Background: Platelet microparticles (PMPs) have proved useful to identify patients with vascular risk. However, PMP counting, which is currently done by flow cytometry (FCM), needs to be standardized.
Objectives: The objectives were (i) to standardize FCM settings for PMP counts on a routine instrument (Cytomics FC500) using size-calibrated fluorescent beads; (ii) to determine intra-instrument and inter-instrument reproducibility; and (iii) to establish PMP values in healthy subjects.
Methods: Using a blend of size-calibrated fluorescent beads (0.5 and 0.9 mum) in a fixed numerical ratio (Megamix), we gated PMPs in a restricted size window. To test intra-instrument and inter-instrument reproducibility, annexin V and CD41 coexpression were used to count PMPs in frozen aliquots of the same platelet-free plasma (PFP) over 4 months and in PFP from 10 healthy subjects on three independent flow cytometers.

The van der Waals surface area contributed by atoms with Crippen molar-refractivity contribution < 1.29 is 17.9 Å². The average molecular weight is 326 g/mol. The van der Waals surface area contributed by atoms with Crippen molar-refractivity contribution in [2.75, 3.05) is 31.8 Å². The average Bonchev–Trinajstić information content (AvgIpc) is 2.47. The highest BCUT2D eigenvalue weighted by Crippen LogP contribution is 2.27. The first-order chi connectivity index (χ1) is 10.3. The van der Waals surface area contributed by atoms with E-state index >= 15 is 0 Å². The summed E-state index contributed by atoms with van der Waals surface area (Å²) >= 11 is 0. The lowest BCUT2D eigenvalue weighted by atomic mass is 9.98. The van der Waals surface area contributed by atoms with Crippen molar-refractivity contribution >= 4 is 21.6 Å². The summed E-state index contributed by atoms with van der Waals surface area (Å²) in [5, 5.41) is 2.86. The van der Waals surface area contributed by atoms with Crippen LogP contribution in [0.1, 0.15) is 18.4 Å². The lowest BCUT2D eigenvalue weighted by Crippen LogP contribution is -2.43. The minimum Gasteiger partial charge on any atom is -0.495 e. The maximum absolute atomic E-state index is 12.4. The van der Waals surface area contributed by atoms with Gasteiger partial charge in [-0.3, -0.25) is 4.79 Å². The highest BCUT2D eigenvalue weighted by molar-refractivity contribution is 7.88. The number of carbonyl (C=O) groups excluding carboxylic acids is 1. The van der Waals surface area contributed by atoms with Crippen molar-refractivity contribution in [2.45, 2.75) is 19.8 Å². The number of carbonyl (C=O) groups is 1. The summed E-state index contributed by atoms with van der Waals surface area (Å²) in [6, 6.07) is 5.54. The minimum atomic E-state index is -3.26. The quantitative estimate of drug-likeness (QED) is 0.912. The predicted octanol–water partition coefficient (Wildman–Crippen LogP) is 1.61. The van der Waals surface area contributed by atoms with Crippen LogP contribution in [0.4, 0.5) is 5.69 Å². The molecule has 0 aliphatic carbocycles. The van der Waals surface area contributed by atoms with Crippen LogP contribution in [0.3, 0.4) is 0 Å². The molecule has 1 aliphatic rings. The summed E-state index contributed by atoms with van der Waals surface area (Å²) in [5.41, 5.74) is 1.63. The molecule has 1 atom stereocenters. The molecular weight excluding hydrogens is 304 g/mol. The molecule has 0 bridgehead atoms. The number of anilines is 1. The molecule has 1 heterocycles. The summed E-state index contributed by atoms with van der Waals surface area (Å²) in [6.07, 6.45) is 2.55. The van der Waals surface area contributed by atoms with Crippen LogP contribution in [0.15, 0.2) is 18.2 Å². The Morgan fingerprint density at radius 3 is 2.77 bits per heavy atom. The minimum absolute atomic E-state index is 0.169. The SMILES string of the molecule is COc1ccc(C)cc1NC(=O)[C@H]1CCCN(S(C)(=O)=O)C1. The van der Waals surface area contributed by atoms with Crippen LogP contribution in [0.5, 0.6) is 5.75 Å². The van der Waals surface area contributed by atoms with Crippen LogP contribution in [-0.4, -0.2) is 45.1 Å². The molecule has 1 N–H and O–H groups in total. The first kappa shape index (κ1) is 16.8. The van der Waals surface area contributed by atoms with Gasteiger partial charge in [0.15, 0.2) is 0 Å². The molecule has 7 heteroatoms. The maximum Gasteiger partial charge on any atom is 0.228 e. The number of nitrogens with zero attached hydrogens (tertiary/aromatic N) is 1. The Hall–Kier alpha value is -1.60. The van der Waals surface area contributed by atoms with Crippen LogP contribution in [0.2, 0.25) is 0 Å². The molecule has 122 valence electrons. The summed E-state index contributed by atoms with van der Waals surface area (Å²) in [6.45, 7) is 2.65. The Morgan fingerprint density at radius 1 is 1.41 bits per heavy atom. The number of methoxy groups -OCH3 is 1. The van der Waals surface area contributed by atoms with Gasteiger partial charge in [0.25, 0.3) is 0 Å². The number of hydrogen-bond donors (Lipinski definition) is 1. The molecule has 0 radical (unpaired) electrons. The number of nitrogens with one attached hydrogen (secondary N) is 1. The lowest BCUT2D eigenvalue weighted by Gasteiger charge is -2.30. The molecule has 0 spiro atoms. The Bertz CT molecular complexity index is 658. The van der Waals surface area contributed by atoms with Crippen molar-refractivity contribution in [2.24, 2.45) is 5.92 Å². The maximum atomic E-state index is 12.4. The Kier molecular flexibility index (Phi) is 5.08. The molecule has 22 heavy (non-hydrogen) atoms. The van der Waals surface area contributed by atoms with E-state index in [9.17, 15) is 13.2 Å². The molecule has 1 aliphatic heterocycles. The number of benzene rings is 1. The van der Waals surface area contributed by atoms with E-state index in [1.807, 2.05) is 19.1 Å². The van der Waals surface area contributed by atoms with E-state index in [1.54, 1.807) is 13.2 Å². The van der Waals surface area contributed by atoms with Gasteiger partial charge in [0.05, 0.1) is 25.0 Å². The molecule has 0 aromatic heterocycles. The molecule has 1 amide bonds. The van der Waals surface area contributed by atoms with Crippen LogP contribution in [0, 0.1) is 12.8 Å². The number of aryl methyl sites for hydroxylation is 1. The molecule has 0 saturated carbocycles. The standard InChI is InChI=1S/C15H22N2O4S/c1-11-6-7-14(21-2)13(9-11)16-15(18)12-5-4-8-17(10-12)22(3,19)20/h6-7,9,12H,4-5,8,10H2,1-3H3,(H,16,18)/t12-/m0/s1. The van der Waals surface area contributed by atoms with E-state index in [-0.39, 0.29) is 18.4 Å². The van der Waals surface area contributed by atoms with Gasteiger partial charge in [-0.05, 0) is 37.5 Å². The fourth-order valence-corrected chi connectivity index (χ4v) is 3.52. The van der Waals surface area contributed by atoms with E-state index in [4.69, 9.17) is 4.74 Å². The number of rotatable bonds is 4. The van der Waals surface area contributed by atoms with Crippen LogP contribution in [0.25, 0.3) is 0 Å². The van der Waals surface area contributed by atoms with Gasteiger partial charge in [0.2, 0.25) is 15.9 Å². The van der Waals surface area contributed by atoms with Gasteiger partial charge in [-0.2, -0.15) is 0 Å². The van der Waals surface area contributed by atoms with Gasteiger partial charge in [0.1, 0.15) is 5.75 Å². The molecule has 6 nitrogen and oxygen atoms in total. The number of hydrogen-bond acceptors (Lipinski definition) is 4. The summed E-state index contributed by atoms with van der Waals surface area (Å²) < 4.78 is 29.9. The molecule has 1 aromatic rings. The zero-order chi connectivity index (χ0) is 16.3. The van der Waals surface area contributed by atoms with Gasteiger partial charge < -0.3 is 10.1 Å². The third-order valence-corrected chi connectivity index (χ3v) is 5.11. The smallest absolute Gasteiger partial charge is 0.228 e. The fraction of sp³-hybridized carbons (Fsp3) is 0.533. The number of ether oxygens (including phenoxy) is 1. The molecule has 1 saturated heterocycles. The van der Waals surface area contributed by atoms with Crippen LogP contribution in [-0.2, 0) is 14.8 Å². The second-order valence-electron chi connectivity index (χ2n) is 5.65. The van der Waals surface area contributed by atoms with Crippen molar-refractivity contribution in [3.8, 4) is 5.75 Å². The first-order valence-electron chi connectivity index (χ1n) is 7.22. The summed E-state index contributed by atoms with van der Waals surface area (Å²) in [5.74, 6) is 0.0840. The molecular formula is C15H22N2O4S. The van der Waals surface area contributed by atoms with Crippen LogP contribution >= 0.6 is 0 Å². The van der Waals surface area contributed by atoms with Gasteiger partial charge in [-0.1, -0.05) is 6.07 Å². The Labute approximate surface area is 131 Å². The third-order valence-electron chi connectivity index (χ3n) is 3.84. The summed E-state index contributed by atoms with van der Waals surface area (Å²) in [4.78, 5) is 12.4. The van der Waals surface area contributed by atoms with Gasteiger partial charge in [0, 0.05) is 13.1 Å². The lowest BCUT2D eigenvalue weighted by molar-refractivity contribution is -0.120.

Results: This calibrated-bead strategy allowed full long-term control of the FCM-based microparticle protocol and reproducible PMP counts over time [coefficient of variation (CV) < 10%]. Optimal settings were easily transferred from one instrument to another, using Megamix as a stable template. Similar PMP counts (CV < 12%) were obtained using the three instruments. With such a standardized FCM protocol, PMP values were established in healthy subjects (n = 60) with significantly higher levels in women than in men [median (1st quartile to 3rd quartile): 1775 microL(-1) (1014-3039 microL(-1)) vs. 656 microL(-1) (407-962 microL(-1))].
Conclusions: The present strategy provides a new option for PMP count standardization and thus opens the way for multicenter studies.